Sippel credited Lyons and her leadership team as the biggest factors leading to the school’s growth but added that consistency in teaching staff and curriculum have also been key. This is Cornerstone Prep Denver’s third year using the Engage New York curriculum, which Capstone has now spread to all its schools.

“It’s a heavy load when you make a shift to a new curriculum,” Sippel said. “And so you want to make sure you’re all in helping your teachers. There’s so many things a teacher can’t control. So, the more we can be consistent in curriculum and assessments, the more successful I think our teachers can be.”

Now, the charter network is zeroing in on improving literacy scores in a district where only 7.5% of third- through eighth-graders scored on grade level in English compared with 34% statewide.

Lyons launched Accelerated Reader, software for monitoring the practice of reading, at the school in November. She said while implementation of the software “started a little shaky,” they are starting to see results.

“We were able to look at some data and see the kids who did most of the assessments and read more books in their independent reading time are the ones who made the biggest gains,” Lyons said. “We want that joy of reading to come alive in the school, versus kids just reading when they have to.”

Sippel said Capstone has increased the amount of time students read independently at all of its schools – and he has also hired three new people who will work with students who are furthest behind in reading. Two are based at Cornerstone Prep Denver.

“As soon as they get our first round of assessment data, they will create a caseload of students and provide extra support throughout the day to those students,” he said.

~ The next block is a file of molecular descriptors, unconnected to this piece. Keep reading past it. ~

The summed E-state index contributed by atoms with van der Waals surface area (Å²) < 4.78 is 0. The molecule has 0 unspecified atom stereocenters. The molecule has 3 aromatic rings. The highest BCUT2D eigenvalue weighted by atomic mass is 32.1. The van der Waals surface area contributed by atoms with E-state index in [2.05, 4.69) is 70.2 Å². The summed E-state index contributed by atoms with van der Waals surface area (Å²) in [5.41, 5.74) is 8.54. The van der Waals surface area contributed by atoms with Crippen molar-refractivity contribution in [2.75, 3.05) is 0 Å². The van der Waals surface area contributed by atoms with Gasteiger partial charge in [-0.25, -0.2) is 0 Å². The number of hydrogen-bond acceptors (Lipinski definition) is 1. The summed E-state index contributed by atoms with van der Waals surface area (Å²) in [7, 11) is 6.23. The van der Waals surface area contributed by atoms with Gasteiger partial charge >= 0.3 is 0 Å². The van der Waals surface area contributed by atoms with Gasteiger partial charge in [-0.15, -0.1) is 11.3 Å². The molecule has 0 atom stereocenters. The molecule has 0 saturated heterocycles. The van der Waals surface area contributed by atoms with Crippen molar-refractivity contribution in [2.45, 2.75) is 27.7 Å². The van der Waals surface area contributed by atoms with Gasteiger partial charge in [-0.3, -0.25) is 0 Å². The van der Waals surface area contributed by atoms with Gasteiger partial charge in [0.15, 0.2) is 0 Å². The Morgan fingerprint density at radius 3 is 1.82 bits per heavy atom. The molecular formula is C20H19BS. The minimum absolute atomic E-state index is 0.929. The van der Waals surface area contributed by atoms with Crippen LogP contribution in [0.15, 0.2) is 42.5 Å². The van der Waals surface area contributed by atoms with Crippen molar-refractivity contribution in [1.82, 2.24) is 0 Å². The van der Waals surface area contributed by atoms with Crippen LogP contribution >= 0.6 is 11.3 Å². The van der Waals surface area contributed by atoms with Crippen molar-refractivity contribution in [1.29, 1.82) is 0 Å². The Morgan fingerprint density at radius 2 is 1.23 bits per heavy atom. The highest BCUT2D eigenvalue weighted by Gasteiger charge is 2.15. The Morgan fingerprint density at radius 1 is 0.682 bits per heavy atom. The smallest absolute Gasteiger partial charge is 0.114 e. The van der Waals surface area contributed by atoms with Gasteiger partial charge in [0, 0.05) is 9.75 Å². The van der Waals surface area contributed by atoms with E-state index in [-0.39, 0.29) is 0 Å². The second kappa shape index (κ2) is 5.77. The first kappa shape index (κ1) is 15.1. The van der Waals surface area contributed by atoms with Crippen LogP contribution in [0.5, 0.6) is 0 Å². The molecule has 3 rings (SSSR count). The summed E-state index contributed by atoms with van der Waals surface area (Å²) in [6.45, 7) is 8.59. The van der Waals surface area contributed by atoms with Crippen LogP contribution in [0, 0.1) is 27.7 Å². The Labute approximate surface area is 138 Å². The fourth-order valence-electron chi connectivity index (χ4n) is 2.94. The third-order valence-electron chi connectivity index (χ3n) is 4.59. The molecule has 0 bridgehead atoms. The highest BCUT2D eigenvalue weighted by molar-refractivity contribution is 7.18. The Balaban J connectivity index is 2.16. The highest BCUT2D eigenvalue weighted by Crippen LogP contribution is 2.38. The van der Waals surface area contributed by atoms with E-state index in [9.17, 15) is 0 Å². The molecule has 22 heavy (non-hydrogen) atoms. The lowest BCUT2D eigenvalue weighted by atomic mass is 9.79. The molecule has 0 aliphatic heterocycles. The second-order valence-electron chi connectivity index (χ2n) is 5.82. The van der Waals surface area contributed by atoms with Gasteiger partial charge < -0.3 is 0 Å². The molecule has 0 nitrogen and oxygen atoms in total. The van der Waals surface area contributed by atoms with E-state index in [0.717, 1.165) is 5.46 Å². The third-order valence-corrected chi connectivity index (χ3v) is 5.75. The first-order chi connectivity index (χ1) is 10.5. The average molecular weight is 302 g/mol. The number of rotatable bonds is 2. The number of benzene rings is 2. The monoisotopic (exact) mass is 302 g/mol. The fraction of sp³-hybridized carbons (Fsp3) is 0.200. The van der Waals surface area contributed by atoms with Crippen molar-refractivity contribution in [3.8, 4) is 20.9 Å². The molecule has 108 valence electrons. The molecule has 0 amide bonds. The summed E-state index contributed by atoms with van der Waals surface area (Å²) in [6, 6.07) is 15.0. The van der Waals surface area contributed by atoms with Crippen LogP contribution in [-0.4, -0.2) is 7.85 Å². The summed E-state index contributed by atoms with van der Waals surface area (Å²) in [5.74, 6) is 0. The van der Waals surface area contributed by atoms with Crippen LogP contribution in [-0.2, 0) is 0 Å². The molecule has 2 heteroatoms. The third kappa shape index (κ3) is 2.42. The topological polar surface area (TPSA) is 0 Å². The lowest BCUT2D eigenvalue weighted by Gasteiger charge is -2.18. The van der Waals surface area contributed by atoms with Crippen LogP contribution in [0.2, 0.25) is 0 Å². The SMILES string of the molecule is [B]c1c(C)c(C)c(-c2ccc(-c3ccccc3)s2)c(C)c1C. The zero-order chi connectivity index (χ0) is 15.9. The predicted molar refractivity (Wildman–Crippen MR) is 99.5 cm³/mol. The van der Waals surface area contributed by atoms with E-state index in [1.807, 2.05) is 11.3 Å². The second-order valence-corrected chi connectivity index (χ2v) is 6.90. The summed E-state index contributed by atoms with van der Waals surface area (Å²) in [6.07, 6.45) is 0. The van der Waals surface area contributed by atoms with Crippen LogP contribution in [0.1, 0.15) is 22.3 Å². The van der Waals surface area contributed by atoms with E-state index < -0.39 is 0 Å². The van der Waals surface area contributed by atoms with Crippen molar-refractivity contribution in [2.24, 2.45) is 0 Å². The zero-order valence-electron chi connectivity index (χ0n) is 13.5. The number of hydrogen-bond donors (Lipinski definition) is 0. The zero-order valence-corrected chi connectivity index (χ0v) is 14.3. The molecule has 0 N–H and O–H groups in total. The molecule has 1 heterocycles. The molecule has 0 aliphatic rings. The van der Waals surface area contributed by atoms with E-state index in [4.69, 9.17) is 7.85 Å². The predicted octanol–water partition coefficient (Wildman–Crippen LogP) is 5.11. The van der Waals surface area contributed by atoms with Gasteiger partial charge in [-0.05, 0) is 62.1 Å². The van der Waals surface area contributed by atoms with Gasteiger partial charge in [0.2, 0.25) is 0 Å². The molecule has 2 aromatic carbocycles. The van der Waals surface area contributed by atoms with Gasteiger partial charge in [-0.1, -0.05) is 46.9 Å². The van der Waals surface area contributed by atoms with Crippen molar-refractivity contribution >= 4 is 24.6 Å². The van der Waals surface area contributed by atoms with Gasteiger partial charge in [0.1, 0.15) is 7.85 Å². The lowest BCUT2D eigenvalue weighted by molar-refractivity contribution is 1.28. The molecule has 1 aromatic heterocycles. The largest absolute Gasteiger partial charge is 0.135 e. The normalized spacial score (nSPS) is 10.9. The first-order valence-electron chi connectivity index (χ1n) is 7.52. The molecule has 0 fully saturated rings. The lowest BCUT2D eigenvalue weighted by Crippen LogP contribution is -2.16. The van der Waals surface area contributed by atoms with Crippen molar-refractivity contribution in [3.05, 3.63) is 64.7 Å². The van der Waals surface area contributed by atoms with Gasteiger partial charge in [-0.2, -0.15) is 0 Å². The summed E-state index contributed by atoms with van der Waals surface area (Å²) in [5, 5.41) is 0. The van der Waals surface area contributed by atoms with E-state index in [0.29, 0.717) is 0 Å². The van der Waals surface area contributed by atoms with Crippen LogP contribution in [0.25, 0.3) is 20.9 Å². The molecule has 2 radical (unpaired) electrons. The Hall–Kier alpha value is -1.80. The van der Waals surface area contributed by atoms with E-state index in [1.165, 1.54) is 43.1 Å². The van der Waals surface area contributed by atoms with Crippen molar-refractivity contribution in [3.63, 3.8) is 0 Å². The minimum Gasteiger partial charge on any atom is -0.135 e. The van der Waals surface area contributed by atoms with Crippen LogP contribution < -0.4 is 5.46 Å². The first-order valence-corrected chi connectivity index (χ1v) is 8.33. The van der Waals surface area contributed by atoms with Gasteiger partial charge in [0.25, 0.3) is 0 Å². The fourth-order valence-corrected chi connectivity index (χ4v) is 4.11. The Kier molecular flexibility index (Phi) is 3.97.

When Holt bought a house near Cornerstone Prep Denver and started sending her boys there, she said their reading skills were “OK,” but at the end of last year, she was told her boys are reading above grade level.

“We went from helping them with homework most nights, to when we ask now, they say, ‘Nah, I’ve got it,’” she said. “To me, that shows the teachers are doing what they are supposed to in the classroom. Ms. Lyons is constantly pushing my boys in a good way. She will tell them what they are doing well, but she won’t let them stop there.”

Lyons calls this her not “yet” strategy, a phrase laminated and plastered on many of the school’s walls.

“I tell students and parents, your children may not be on grade level yet, but we’ll get them there,” Lyons said. “We’re trying to change the mindset of what’s possible. A 10% jump in math scores shouldn’t be impressive. When are students are starting behind, it should be expected every year.”